Summer Schedule for Stay at Home Moms (SAHMs)
Jun 06, 2016 02:40PM ● Published by Caitlin Marshall
For working moms whose children attend daycare or summer camp during the summer, it may be a little easier to keep a summer structure for their children. But for SAHMs, when school is out for summer, it’s tempting to forgo a schedule for late nights and later mornings, as getting the kids off to school is no longer required. However, children thrive on routine and are happiest when they know what to expect day to day.
With a little planning, transitioning from a school to summer schedule can be smooth and effective. Before school lets out, set aside some time to plan a summer structure that works best for you and your family.
For less disruption, consider keeping the same sleep schedule as you would during the school year. However, if your family is looking forward to not waking up before dawn during the summer, plan to have a 1–2 hour differentiation at most. Keep in mind that moving a sleep schedule will also require re-assimilation 2–3 weeks prior to school starting again. Whatever you decide, it should be consistent.
Again, keeping the same mealtimes they have during the school year would be best. Either way, mealtimes should happen at the same time every day. Well fed kids are less cranky.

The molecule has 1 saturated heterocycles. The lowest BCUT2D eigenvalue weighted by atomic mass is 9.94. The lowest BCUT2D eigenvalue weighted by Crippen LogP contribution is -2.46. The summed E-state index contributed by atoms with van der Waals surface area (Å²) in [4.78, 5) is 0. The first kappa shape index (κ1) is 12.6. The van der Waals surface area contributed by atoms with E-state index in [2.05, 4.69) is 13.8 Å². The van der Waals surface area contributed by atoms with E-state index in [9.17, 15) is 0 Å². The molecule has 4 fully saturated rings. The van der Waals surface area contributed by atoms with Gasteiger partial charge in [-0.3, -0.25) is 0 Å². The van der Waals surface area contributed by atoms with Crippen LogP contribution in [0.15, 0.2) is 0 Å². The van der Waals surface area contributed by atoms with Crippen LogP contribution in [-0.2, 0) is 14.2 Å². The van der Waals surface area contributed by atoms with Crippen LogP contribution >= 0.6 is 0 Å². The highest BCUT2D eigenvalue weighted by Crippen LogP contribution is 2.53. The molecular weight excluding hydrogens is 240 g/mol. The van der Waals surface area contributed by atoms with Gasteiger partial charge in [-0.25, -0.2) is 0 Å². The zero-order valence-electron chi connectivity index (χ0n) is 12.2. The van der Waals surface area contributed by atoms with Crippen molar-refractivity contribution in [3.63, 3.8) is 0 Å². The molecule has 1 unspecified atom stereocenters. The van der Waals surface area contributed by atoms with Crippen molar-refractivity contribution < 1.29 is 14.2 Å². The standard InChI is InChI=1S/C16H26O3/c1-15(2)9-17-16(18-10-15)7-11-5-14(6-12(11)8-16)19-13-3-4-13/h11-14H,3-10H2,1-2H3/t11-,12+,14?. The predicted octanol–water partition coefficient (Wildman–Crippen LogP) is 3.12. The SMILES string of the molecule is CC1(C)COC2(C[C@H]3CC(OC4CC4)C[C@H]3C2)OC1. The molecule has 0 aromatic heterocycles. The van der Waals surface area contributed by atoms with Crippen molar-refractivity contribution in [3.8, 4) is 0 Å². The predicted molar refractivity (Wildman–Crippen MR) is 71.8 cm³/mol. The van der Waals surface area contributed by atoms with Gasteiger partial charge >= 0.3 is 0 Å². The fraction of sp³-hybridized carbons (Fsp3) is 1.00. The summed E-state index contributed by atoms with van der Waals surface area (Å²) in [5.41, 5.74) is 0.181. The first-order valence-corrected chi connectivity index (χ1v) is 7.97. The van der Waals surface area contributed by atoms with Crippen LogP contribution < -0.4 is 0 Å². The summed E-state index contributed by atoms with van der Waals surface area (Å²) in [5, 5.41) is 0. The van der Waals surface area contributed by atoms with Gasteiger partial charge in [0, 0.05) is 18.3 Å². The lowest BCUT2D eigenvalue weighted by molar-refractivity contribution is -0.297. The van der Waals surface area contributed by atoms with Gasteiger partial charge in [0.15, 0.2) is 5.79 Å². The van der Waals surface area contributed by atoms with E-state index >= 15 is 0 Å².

Break the Day up into Morning/Afternoon
Plan a daily schedule for Monday–Friday. Break the day up into outings and at home activities. Plan outings/play dates for either the morning or afternoon and the other will be reserved for chores, reading, cooking and relaxing.
Having a consistent weekly routine will give children a sense of structure as well. For example, Mondays could be for grocery shopping, Tuesdays for swimming, Wednesdays for play dates, Thursdays in the park and Fridays volunteering at the homeless shelter or nursing home.
You could also choose to put them in summer camp for a half day or for a few days per week. Although, if budget is tight this year, there is plenty to do for free. It just takes a little research and planning.
For at home activities, give your children some responsibilities—age appropriate chores, reading, etc. Kids may complain about doing chores and helping with cooking but it gives them a sense of purpose and independence that boosts their self worth, importance and self esteem. By doing chores with them, you’ll not only get things done quicker (which would allot for more leisure time) but you will also have some good quality time bonding as an added bonus.
Allow for LeisureYou don’t have to schedule every single second of your kid’s day. Give them room to be active, to rest and choose what they would like to do. Reserve at least 2–3 hours a day for this if your schedule allows.